Categories: Marijuana Politics

Bahamas Church Leaders Back Medical Cannabis Legalization Only

The influential Bahamas Christian Council has thrown its weight behind efforts to legalize cannabis for medical purposes.

The country is currently conducting an official study into whether marijuana should be legalized, and the council released its position paper on the subject this week. It said it has no objection to medicinal use as long as it properly regulated and grounded in science.

However, BCC argued that cannabis should not be legalized for recreational or sacramental purposes due to the psychoactive impact of marijuana use.

“We do not believe marijuana use should be condoned or encouraged, as it is a mind altering, potentially debilitating drug to some at varying degrees, capable of several negative side effects such as marijuana induced psychosis, cognitive impairment, negative impact on the brain of users under the age of 21, and reduced productivity,” the council said in a statement issued to the press.

Rastafarians have spearheaded efforts to legalize cannabis for recreational and sacramental purposes in the Bahamas. BCC said it could not support their stance, but it did urge the government to decriminalize cannabis use.

It said it does not favour criminal records for anyone convicted of marijuana possession, but it advocated non-criminal civil citations as “a deterrent to expanded use”.

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The council also contended that the Bahamas would not receive an economic boost from legalization, and warned such a decision would enact a high social cost. BCC claimed that it conducted “extensive research” before adopting its stance, and it referenced experiences of Colorado and California.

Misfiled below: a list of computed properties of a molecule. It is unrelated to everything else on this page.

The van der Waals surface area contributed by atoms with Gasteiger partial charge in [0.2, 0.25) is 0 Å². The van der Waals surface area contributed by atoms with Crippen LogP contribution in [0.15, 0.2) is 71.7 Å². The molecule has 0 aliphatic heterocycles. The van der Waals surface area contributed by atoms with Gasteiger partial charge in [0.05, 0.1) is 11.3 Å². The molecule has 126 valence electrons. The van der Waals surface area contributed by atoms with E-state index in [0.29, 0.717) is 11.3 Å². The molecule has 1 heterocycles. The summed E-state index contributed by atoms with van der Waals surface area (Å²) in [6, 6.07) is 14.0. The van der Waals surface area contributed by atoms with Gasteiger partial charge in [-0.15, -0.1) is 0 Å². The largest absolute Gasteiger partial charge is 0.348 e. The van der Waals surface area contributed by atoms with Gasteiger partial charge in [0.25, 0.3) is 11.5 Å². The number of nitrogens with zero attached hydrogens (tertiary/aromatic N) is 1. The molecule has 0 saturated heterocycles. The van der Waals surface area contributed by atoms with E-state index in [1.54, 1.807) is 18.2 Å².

The Bahamas National Commission was split on whether recreational cannabis use should be legalized. It decided to put the matter to the public in a poll that should be completed by mid-April.

The commission has provisionally filed 24 recommendations, which include legalizing medical cannabis and permitting marijuana tourism. It would also allow medical centres to import medical marijuana to treat certain conditions, while the recommendations also include decriminalization and the expungement of previous convictions for possession.

Prime Minister Hubert Minnis said he is committed to reforming marijuana laws and he is keen on decriminalization. However, the government has not yet made up its mind about adult-use legalization, so the poll could prove decisive.

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Martin Green

Martin Green is an experienced journalist with a strong focus on the cannabis, alcohol, and gambling industries. He is particularly interested in the political issues affecting the global marijuana trade, and he has a keen focus on regulation changes and legal topics. He holds a BA English Literature, MA Creative Writing and a National Qualification in Journalism diploma. He has worked in journalism since 2009 and written for a broad range of newspapers, business titles and magazines, including The Sun, The Metro, The Journal, Livestrong, Drinks Retailing News, Harpers, Sportsbook Review, Vital Football, Essex Live and Surrey Live.

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